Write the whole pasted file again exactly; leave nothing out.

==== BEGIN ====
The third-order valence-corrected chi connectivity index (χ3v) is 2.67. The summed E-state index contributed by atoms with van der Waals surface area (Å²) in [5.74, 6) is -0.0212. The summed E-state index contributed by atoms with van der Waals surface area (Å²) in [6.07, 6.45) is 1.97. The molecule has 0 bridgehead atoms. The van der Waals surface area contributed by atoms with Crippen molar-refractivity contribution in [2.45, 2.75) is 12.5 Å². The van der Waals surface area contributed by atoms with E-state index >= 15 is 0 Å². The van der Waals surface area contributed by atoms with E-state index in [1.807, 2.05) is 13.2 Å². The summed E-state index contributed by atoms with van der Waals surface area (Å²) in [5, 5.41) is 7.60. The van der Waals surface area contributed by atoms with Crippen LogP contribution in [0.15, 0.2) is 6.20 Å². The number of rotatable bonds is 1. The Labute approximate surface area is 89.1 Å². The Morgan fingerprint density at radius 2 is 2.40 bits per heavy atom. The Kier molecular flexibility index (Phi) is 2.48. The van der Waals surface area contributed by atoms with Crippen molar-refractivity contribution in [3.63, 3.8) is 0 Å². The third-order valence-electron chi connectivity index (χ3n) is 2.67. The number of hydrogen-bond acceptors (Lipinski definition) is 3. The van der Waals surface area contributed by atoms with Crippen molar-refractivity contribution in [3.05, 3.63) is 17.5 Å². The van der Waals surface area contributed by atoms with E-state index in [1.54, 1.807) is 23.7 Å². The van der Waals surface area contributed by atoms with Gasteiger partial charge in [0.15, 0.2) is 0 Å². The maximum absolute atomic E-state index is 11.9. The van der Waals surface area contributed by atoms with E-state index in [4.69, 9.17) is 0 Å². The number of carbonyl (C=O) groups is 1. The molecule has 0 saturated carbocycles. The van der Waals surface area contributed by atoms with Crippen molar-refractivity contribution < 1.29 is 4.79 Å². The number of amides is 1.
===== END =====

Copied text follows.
The third-order valence-corrected chi connectivity index (χ3v) is 2.67. The summed E-state index contributed by atoms with van der Waals surface area (Å²) in [5.74, 6) is -0.0212. The summed E-state index contributed by atoms with van der Waals surface area (Å²) in [6.07, 6.45) is 1.97. The molecule has 0 bridgehead atoms. The van der Waals surface area contributed by atoms with Crippen molar-refractivity contribution in [2.45, 2.75) is 12.5 Å². The van der Waals surface area contributed by atoms with E-state index >= 15 is 0 Å². The van der Waals surface area contributed by atoms with E-state index in [1.807, 2.05) is 13.2 Å². The summed E-state index contributed by atoms with van der Waals surface area (Å²) in [5, 5.41) is 7.60. The van der Waals surface area contributed by atoms with Crippen LogP contribution in [0.15, 0.2) is 6.20 Å². The number of rotatable bonds is 1. The Labute approximate surface area is 89.1 Å². The Morgan fingerprint density at radius 2 is 2.40 bits per heavy atom. The Kier molecular flexibility index (Phi) is 2.48. The van der Waals surface area contributed by atoms with Crippen molar-refractivity contribution in [3.63, 3.8) is 0 Å². The third-order valence-electron chi connectivity index (χ3n) is 2.67. The number of hydrogen-bond acceptors (Lipinski definition) is 3. The van der Waals surface area contributed by atoms with Crippen molar-refractivity contribution in [3.05, 3.63) is 17.5 Å². The van der Waals surface area contributed by atoms with E-state index in [1.54, 1.807) is 23.7 Å². The van der Waals surface area contributed by atoms with Gasteiger partial charge in [0.15, 0.2) is 0 Å². The maximum absolute atomic E-state index is 11.9. The van der Waals surface area contributed by atoms with E-state index in [4.69, 9.17) is 0 Å². The number of carbonyl (C=O) groups is 1. The molecule has 0 saturated carbocycles. The van der Waals surface area contributed by atoms with Crippen molar-refractivity contribution < 1.29 is 4.79 Å². The number of amides is 1.